Ben Lowry: The News Letter reported legal concerns about the Gillen plans for sex case overhaul
We reported the top legal commentator Joshua Rozenberg tell a Belfast audience of lawyers that included Les Allamby of NI Human Rights Commission, the then NI lord chief justice, Sir Declan Morgan, and indeed Sir John Gillen himself: “The reason the UK Supreme Court was here [in Belfast] was to bring the court to the people ... We certainly don’t want to go in the other direction.”
Mr Rozenberg told this newspaper that banning the public from trials should be “almost the last resort”.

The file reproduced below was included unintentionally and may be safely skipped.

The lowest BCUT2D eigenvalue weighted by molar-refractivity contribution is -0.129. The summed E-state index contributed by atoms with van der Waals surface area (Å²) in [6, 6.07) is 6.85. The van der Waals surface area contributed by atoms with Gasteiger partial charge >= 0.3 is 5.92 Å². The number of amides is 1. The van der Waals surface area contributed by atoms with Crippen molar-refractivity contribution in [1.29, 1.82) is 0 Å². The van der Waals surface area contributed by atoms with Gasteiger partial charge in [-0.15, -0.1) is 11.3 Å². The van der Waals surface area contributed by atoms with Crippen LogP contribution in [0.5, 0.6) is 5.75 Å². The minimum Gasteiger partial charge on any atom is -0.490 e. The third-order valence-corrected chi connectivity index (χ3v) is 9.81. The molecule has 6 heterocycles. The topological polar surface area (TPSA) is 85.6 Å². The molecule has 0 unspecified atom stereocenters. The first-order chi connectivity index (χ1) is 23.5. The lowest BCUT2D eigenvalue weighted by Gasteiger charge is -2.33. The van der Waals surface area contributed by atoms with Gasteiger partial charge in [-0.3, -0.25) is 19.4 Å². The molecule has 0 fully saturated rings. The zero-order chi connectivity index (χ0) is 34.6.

We reported grave concerns at the proposal for judges to tell jurors in sex trials about alleged “rape myths” such as that false rape allegations are rife. The QC Chris Daw said: "Just giving the jury more and more reasons to disbelieve the defendant is again just fundamentally unfair."
We reported Sir Richard Henriques, the judge who issued a scathing report into the £4.5m Operation Midland when London police believed a fantasist’s claims about paedophile sex, who told us “false complaints are made from time to time, and should not be regarded as a remote possibility”.
Yet the Gillen report is now law. You will have seen on page six of today’s paper (or click here for the story) some of the implications of that law.
• Ben Lowry (@BenLowry2) is News Letter editor